Drug courts are excellent community resources that help to connect addicts who break the law with the treatment they need rather than simply jailing them for their offenses.
These courts are so effective in assisting people in getting help rather than allowing them to get stuck in a cycle of drug use, arrest, and imprisonment that they are becoming more and more common across the country.
But not all drug courts are servicing their addicted population in a way that makes sense to the federal government. According to the Huffington Post, drug courts that refuse to allow offenders to utilize medicated detox options like Suboxone may have to contend with the federal government. Because the federal government provides a hefty amount of funding for these courts, they believe that their policies in regard to medication in detox should be adhered to, and any courts that refuse to fall in line may lose their funding. What’s their policy? They believe that if medications like Suboxone are warranted, there is evidence to suggest that they are effective and therefore should be utilized.
Is the federal government entitled to this action? And should they be working to ensure that opiate addicts have access to Suboxone if they need it?
Where the Money Comes From
When it comes to rights, the federal government absolutely has the right to determine whether or not a program that receives federal funding should continue doing so – in fact, the federal budget might be in less trouble if current allocations were more frequently investigated for efficacy and adherence to policy. In this case, some “offenders” are being harmed when they are told that they can no longer take a detox medication that may be working for them or that they are not allowed to take advantage of a medication that could help them to stay clean and sober.
Michael Botticelli is the acting director of the White House’s Office of National Drug Control Policy. He said that the decision to intervene in drug courts will “show that if you are getting federal dollars that you need to make sure that people, one, have access to these medications [and two], that we’re not basically making people go off these medications, particularly as a participant of drug court.”
The drug czar’s office will be working with the Substance Abuse and Mental Health Services Administration (SAMHSA) to ensure that the new program has the widest possible impact.
Pamela Hyde is an administrator at SAMHSA. She said: “We’ve made that clear: If they want our federal dollars, they cannot do that. We are trying to make it clear that medication-assisted treatment is an appropriate approach to opioids.”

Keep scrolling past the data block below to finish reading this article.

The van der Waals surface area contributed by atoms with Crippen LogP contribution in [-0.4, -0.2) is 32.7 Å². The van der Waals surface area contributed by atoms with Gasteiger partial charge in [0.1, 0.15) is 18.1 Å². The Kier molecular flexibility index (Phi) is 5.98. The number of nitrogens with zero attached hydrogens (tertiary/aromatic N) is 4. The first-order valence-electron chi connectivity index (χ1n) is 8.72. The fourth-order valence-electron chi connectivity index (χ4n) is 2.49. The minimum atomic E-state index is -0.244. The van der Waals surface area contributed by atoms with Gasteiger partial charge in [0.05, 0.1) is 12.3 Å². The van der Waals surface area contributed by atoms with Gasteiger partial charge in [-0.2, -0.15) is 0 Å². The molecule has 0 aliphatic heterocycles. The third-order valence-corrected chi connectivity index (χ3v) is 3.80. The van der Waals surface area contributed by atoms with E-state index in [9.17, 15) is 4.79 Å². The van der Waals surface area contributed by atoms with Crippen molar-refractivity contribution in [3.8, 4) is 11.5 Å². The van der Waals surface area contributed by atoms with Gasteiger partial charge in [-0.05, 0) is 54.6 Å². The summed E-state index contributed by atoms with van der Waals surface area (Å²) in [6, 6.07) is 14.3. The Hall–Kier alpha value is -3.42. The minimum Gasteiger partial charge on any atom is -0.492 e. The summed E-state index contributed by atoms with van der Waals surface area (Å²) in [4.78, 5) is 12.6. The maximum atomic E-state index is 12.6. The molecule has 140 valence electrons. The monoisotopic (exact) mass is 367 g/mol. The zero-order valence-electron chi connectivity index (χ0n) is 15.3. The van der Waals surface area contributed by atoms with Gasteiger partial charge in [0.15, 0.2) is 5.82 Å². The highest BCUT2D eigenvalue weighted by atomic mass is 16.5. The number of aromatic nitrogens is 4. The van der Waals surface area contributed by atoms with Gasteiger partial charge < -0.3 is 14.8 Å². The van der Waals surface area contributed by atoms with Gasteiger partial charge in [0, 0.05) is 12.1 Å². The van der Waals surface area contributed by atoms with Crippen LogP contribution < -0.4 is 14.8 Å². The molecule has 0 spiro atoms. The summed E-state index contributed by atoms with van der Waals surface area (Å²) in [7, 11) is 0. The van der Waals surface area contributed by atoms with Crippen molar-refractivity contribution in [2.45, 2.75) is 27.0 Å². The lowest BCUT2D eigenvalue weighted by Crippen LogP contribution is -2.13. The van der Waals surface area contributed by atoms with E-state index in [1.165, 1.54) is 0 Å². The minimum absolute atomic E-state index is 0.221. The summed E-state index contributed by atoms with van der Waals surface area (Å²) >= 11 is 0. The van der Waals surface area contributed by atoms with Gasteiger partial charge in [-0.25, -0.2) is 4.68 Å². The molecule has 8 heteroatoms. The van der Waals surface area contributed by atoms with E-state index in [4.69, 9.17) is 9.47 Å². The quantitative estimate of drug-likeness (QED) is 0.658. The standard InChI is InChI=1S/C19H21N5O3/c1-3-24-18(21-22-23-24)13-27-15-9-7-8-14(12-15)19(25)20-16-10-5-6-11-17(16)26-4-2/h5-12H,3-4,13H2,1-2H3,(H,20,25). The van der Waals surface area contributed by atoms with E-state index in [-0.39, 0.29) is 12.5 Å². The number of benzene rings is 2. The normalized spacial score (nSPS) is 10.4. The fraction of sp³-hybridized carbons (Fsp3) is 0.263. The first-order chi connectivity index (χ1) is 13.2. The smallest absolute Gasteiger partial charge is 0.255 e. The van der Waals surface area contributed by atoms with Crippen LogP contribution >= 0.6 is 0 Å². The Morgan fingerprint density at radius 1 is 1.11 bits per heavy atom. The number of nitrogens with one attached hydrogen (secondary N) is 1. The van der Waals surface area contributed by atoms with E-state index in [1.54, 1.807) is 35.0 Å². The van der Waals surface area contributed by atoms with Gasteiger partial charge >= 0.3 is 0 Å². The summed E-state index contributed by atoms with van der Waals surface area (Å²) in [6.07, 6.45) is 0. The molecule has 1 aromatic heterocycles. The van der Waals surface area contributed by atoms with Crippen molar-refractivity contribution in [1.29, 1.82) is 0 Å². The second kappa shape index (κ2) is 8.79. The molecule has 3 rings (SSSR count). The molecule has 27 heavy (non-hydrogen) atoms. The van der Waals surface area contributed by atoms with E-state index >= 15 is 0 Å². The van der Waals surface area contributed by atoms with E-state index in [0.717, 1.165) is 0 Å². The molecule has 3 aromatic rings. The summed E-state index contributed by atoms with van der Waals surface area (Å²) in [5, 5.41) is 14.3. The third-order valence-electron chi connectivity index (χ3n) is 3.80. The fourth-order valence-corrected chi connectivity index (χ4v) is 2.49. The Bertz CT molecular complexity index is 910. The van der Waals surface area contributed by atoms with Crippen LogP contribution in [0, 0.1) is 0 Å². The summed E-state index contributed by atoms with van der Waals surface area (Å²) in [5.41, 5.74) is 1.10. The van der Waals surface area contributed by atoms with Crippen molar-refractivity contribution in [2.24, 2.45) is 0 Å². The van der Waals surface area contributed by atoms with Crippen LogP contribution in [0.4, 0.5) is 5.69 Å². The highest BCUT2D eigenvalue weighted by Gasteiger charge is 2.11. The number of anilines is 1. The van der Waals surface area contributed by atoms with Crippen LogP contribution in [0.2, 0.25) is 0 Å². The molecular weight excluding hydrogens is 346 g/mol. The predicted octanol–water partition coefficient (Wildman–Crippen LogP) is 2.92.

Why would a court require that an addicted offender stop taking a medication that was helping him or her to stay sober? For some, it’s a matter of risk and principle. Even helpful medications like Suboxone or methadone have the potential for abuse, and some courts may be concerned that they are supporting addicts who are taking advantage of the system and staying out of jail while continuing to stay high.
Said one drug court judge in Kentucky, a state that currently requires all its participants to be off all detox medications: “It sounds terrible, but I don’t give them a choice. This is the structure that I’m comfortable with.”
The judge went on to say that her choice is based on experience. She has routinely see the defendants that come through her court relapse up to 15 times, many of them failing in their attempts to utilize drug court to its fullest potential and ending up back in jail.
Unfortunately, evidence supports the fact that medications like Suboxone in combination with therapies, relapse prevention, and other support are often the best possible means to a long-term recovery and may be one of the best weapons against relapse. It’s also apparent that more overdoses occur in addicts after they have been in jail or have spent time in an abstinence-based program before they were ready.
Botticelli believes that it is a lack of understanding or awareness that may be behind these choices in some drug courts. He said: “We have highly effective medications, when combined with other behavioral supports, that are the standard of care for the treatment of opiate addiction. And for a long time and what continues to this day is a lack of – a tremendous amount of misunderstanding about these drugs and particularly within our criminal justice system.”
Learning more about the best possible methods of treatment for addiction is not just a necessity for those who are sitting on the bench of drug courts. Families living with an addicted loved one will better be able to help their family member if they understand the options available in treatment and how best to identify the right combination of services for their loved one.
Though there are not medications available for detox for every drug of choice, in the case of opiate addiction (e.g., dependence upon drugs like heroin or prescription painkillers), Suboxone and methadone are two potential options. Additionally, personal therapy as well as support groups and a range of holistic treatment measures combined with relapse prevention and other coping skills can help the addicted person not only stop taking their drug of choice safely but also to learn how to avoid a return to active addiction.
What is the right combination of services for your addicted loved one? The answer to that question will vary based on your family member’s specific circumstances, needs, and goals. It is universal, however, that when addiction is an issue, professional treatment is the best solution.